There are a number of options for withdrawing passported benefits, those that align with the principles of the Universal Credit are to:
- Introduce a series of thresholds at which entitlements are withdrawn.
This removes the cliff edge under the current system with a number of smaller ‘waterfalls’. This lowers the disincentive to move into work with the trade off of a slightly more complicated system. If three thresholds were set, the state would meet two-thirds of the cost of passported benefits on moving into work, one-third after earning reached a certain amount and zero once the claimant was no longer entitled to Universal Credit.
- Taper entitlement to passported benefits after universal credit is withdrawn.
This would require that a cash value be assigned to passported benefit entitlement, and it be withdrawn at 65p in pound, effectively raising the UC award and extending its withdrawal. The impact would depend on the value of passported benefits to each household.
Many passported benefits are essential for workless households, and some are used as an important indicator of poverty, any reform should retain entitlement for workless households and remain simple. As ever, the government will have to balance improved work incentives with the need to control cost, complicated by the fact that the value of passported benefits can vary from household to household, and the loss of passported benefits can have a different psychological impact to the loss of earnings.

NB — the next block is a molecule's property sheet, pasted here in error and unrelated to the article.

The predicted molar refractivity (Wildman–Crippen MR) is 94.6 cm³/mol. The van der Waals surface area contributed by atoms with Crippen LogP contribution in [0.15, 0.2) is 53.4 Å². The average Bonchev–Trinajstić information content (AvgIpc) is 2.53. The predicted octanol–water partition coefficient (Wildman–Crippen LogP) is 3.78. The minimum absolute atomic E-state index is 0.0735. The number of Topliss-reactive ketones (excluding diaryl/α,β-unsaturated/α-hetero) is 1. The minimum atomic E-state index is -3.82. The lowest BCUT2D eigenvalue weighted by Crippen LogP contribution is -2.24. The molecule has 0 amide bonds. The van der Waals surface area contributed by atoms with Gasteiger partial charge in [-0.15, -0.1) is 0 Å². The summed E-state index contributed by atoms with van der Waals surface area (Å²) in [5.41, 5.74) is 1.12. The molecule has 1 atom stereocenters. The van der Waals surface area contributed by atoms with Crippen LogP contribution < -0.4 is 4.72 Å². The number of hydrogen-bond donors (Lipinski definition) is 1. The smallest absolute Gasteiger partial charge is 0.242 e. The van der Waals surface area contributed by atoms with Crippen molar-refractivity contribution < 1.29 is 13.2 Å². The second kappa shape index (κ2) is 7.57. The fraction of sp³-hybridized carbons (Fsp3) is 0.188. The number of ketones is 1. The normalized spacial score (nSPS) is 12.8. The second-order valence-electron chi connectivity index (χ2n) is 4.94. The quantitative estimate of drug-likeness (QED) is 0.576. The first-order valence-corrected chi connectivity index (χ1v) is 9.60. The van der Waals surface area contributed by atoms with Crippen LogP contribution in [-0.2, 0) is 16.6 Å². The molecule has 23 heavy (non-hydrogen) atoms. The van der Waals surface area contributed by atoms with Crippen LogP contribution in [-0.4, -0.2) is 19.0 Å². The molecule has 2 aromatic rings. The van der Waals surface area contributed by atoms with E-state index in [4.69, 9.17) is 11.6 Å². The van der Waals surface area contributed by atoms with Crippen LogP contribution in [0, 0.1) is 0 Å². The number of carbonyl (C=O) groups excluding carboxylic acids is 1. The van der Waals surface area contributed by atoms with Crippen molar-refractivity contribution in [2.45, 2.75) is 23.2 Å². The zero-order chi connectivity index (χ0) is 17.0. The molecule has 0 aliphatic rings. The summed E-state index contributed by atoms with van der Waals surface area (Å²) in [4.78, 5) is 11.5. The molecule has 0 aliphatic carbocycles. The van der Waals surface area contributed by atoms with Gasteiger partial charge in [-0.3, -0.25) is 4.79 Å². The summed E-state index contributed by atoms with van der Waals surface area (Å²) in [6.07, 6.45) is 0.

Alternatives include a) Leaving passported benefits as they are, leaving in place a major disincentive to work. b) Adjusting earnings disregards, classing the loss of passported benefits as a cost of moving into work, adding significantly to the cost of Universal Credit and leaving a cliff edge at the point of withdrawal. c) Reducing disregards for claimants moving into work so passported benefits are tapered away early, raising the participation tax rate and weakening work incentives. d) Have a separate taper alongside Universal Credit under which passported benefits are withdrawn, adding unnecessary complexity.
Arguably the most important submissions will be made by the Department of Health (Prescriptions, Dental Treatment) and the Department for Education (Free School Meals), and of course the Department for Work and Pensions own views. A number of organisations have made have made submissions that are available publicly including an excellent introduction to the complexity of the issue by the SCoWR.